I mean it starts from there. It doesn’t start from business school, that’s for sure. It’s a cultural thing and we don’t have the same culture here. Finns might see it as fake. You can’t boast or you can’t brag about something in Finland because that’s looked at as bad but in the US, it’s like, ‘Well, who else is gonna say that you’re great if it’s not yourself?’

So you know, you have to get ahead. So that is really taught for kids even from a young age. We don’t have that same type of a culture. So when you put students to study, they don’t really start learning about what marketing or sales or even human relations or polite manners, you know? Those are not really taught in Finland.

It’s a very different culture. So when you start studying marketing or sales in college and university you’re already behind some other cultures. Even Swedes – we lived in Sweden for three years – you know Swedes are amazing. They take a hula hoop and call it the rockring and say that it’s a Swedish invention! Or they take sauna and call it bastu and it’s Swedish! So they are great. 

You said we don’t have that culture here in Finland. I would say we even have the opposite culture. Meaning we’re encouraged to not talk about ourselves. Even if I’m great, even if my product or service – my thing – is great, I’m not supposed to say it’s great. 

Yes, we call it the engineering culture. You create a great product and if it’s so great, people will hear about it.

No, they won’t, you know? Even if you have the best product in the world but people don’t know it exists, how can they come and buy it? So without sales and marketing your company does not exist. Great product is a start, then you need to tell others, ‘Hey, we have this great product!’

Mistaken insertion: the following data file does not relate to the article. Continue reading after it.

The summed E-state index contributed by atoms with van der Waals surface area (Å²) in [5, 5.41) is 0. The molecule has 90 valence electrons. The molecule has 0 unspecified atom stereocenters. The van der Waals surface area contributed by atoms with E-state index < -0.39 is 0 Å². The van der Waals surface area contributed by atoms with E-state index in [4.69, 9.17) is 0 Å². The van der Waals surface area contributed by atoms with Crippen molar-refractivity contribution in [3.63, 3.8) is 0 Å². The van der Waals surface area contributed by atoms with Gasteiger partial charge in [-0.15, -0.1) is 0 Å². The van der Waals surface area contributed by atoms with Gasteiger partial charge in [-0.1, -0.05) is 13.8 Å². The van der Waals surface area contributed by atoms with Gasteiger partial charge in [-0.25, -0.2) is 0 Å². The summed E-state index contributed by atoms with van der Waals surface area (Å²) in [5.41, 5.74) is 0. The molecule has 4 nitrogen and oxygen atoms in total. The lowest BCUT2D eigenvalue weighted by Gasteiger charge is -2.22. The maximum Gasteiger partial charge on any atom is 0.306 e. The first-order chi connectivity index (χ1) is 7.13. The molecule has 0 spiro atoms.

Can you tell me a little bit about how you started your career, about moving to the States and starting your entrepreneurial journey because I know you have a super interesting story. Where did it start? 

Well I studied engineering here in Finland and I left when I was 22 years old. My last job in Finland was actually trying to get funding for what is now the Espoo Arena, the large ice hockey arena.

Then you know, I met the guy, I fell in love and my husband is American and he’s actually a helicopter test pilot so we moved a lot for his career. We actually had three children who were born within three years in three different countries, so that was kind of the pace that we were moving.

So then in 2004, we were living in Ohio next to Cleveland and I realized that, ‘Okay um I’m a stay-at-home mom of three children under four.’ I just had this moment [wondering] if I’m ever gonna have a career, you know?

And my first online business was actually on a Finnish site called Huutonet. It’s like ebay here in Finland. And in my first month I took my kids’ old clothes, I put them on Huuto and I made $500 and I was like, ‘Okay, maybe I can do this! Maybe I’ll just sell stuff on Huutonet. Like, whatever. It’ll just be something to keep my mind [busy] you know and make a little money. So with that 500, I took it to Ralph Lauren and Tommy Hilfiger stores and I bought handbags and more kids clothes and I put those to Huutonet. So I kept doubling my sales until I was making a good five figures every single month.